“We don’t want to lose those jobs in Georgia and we don’t want to lose those jobs in the electric vehicle industry,” Carter said. “I hope that the president is engaged, and I have to believe that he has staff engaged in trying to broker a deal here.”
In a statement, the White House’s U.S. Trade Representative said it was “currently reviewing the policy implications of the ITC determination.”
“We will complete that review within the 60-day deadline outlined by federal law,” said Adam Hodge, a U.S. Trade Representative spokesman.
The Trans-Pacific Backstory With High Stakes
The whole fiasco started in 2019, when LG’s battery subsidiary, LG Energy Solutions, lodged its complaint with the ITC. The move seemed unusual. The dispute began in 2017, when SK Innovation poached some engineers in Seoul, a common hiring practice in the cut-throat tech industry. LG filed lawsuits accusing the engineers of violating noncompete contracts.
But it wasn’t until two years later, around the time SK Innovation announced plans to open its massive factory in Georgia to supply Ford Motor Company and Volkswagen with batteries, that LG turned to the ITC. The company filed a separate lawsuit in federal courts, where a judge could award LG monetary damages for alleged intellectual property theft. That lawsuit in Delaware is now pending a conclusion of the ITC case.
But going to ITC represented what trade lawyers call “the nuclear option” because the commission’s guilty verdicts typically carry one kind of punishment: trade bans that virtually obliterate a convicted defendant’s business by restricting what and whether it can import.
SK Innovation denied that it stole any trade secrets. But on Feb. 10, the ITC found SK Innovation guilty of destroying documents allegedly detailing what it learned from its LG hires. SK Innovation argued that laws in South Korea, where the alleged destruction took place, do not require companies to retain the same documents as U.S. statutes.
But the commission ruled unanimously to ban SK Innovation from importing raw materials for the next 10 years ― the period LG said it would take for its competitor to develop batteries on its own. The ITC granted a carve-out for SK Innovation to build batteries for the next four years for Ford’s electric F-150 pickup truck and two years for Volkswagen’s Crossover series. That, the commission determined, should give the automakers enough time to find alternative sources or for SK Innovation to reach a settlement with LG.
The saga would be a blip in a broader constellation of corporate skirmishes if U.S. manufacturing capacity for electric vehicle batteries weren’t so nascent and fragile.
The largest battery maker in the U.S. is Tesla, but the company’s Gigafactory in Nevada only churns out packs to power its own vehicles. LG operates a handful of projects across the Midwest that, when completed, will produce roughly 30 gigawatt-hours per year and provide batteries to General Motors and other automakers. SK Innovation’s Georgia plant would add another 22 gigawatt-hours of annual capacity. The rest of the market is made up of much smaller companies.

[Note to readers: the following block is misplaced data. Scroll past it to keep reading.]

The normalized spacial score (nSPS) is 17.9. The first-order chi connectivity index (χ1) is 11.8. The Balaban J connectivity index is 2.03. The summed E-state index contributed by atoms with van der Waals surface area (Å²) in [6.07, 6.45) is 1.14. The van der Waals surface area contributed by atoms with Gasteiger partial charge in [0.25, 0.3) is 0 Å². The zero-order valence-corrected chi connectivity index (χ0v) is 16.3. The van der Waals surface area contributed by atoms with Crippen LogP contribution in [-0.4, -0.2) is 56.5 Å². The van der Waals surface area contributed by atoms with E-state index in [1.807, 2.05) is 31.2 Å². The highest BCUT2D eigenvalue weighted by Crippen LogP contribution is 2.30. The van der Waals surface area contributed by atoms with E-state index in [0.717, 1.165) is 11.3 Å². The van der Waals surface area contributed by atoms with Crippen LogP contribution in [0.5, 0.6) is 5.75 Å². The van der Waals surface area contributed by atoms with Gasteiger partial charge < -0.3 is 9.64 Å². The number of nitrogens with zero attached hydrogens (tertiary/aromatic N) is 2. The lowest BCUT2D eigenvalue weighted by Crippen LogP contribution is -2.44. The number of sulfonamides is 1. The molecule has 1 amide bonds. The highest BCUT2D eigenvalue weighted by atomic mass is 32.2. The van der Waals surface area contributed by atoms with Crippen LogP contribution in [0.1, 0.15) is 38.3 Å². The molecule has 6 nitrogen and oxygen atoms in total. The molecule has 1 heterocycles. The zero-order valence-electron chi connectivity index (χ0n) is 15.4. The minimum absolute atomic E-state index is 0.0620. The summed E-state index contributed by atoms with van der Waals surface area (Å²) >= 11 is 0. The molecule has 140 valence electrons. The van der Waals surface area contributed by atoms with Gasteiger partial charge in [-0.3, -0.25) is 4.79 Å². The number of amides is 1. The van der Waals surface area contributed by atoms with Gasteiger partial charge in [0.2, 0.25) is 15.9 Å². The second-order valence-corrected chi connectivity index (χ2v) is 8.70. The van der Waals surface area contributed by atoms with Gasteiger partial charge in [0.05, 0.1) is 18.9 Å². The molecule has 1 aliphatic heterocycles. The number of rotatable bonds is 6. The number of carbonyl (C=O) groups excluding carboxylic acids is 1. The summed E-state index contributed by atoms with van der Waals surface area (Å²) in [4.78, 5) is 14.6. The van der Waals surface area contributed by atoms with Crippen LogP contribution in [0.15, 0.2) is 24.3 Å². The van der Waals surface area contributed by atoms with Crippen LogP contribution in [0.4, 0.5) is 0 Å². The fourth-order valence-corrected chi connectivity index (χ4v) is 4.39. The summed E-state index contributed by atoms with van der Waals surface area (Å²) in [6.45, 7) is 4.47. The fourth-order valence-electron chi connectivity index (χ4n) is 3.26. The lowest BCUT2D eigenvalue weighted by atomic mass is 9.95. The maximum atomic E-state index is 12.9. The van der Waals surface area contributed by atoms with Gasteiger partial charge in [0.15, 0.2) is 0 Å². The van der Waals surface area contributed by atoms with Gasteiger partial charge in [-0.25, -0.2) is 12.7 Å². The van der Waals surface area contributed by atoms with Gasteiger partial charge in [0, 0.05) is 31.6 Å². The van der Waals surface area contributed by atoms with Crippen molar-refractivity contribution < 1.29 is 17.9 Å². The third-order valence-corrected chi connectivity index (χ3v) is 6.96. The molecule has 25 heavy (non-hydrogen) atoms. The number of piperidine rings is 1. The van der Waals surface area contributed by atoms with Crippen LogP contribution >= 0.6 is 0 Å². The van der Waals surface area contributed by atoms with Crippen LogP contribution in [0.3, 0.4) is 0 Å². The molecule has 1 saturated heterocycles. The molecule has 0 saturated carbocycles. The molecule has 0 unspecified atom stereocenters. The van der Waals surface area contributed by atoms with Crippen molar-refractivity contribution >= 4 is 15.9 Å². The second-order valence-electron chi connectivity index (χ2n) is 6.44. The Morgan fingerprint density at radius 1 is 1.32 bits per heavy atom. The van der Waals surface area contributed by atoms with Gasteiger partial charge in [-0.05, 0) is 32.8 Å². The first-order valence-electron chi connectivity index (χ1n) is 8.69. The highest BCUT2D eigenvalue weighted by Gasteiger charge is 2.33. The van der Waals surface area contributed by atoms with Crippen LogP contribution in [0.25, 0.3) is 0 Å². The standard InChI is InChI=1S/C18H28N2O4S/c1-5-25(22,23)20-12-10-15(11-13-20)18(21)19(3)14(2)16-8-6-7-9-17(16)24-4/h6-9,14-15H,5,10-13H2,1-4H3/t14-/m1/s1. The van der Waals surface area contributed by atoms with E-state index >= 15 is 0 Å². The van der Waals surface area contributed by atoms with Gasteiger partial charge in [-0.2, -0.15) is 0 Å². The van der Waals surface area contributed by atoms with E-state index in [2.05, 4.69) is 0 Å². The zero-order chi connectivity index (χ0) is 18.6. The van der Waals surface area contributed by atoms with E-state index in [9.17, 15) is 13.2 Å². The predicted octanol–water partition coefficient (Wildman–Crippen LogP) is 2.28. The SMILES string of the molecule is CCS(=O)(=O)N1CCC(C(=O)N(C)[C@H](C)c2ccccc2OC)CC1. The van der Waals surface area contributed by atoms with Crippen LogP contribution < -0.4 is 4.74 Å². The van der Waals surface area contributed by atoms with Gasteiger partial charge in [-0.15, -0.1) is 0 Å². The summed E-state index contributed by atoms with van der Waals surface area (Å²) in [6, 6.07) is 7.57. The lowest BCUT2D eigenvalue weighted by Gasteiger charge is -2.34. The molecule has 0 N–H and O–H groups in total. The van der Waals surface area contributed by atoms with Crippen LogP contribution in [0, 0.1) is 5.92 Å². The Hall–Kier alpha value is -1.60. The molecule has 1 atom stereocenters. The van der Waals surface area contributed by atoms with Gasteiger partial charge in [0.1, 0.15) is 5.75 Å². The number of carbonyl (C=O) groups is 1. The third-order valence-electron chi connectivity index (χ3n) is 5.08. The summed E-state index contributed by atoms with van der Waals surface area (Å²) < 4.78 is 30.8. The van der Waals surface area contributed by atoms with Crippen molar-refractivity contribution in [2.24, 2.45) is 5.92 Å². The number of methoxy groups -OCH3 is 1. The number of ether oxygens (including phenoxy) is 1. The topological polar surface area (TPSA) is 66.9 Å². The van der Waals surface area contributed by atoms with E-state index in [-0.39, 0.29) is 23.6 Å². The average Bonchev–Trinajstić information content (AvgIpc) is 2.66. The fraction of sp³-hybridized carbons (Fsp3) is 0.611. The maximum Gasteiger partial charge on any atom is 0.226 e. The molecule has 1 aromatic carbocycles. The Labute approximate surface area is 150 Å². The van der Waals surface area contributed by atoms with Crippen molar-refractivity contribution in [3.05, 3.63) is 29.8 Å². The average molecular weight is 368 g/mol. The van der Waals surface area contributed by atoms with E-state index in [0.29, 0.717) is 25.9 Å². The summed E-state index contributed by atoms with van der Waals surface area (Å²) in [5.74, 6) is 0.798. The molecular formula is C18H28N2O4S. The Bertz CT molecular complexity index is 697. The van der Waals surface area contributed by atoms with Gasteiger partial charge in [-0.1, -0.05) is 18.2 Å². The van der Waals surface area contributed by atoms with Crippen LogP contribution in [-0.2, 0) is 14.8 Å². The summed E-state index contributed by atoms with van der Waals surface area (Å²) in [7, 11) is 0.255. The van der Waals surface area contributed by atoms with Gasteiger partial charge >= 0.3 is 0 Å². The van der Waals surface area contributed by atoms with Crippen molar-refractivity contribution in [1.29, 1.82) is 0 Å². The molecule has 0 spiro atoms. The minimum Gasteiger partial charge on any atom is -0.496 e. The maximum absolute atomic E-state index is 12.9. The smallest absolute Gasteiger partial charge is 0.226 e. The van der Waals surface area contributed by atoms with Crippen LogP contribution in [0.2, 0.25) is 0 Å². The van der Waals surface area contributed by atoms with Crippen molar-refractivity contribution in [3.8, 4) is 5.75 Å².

LG sent a letter on March 10 to Warnock vowing to “do whatever we can to help the people and workers of Georgia,” and hinting that the company was prepared to make investments in the state to offset the closure of SK Innovation’s factory, according to The Atlanta Journal-Constitution.
David Callahan, a lawyer for LG, said the company was preparing to invest $4.5 billion in the U.S., resulting in at least two more factories. One of them, he said, could be in Georgia.
It’s a sign, said SK Innovation, that LG is “using the ITC to try to muscle SK out of the US EV battery market, period.”
“SK has always been open to good-faith settlement talks with LG,” a company spokesperson said in a statement. “Unfortunately, LG continues to be inflexible and unreasonable in its demands. It’s clear that LG doesn’t want competition.”
Allowing LG to dominate the battery market would pose significant risks to producing electric vehicles at the speed and affordability the Biden administration wants, said James Frith, an analyst at the energy research firm BloombergNEF.
“Competition within the battery industry has been one of the key factors that helped to drive down cell and pack prices over the past decade,” he said. “It’s not a good position for U.S. automakers if they’re only relying on almost one cell supplier, because that cell supplier could set prices as it liked.”
Other manufacturers could fill SK Innovation’s void, he said, including giants like Japan’s Panasonic Corporation, South Korea’s Samsung, and CATL or BYD, China’s two biggest players in the market.
But Callahan denied that the company was seeking a monopoly, and instead accused SK Innovation of bluffing about its willingness to shutter the plant to stave off a potentially costly settlement.
“If SK Innovation intends to be in this hugely growing market in the long haul, which they have said they are, it would be suicide to leave Ford and Volkswagen in the lurch,” said Callahan, who works at the law firm Latham & Watkins. “They’re threatening to walk away from the plant, we think it’s an idle threat.”
He added: “They’re threatening Georgia. If I were Georgia, I would be mad. I understand for political reasons not everyone is going to acknowledge that.”
SK Innovation already started hiring hundreds of workers, and it could take years for another company to replace the plant, much less increase the supply to the levels needed to electrify the U.S. auto fleet.
“We need batteries in order to keep up with the demand, this was not only an investment into Georgia but an investment into electric vehicles in the United States and a diversification of the supply chain outside of Asia,” Wilson said. “We saw this as a win-win for the state and the country.”
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This article originally appeared on HuffPost and has been updated.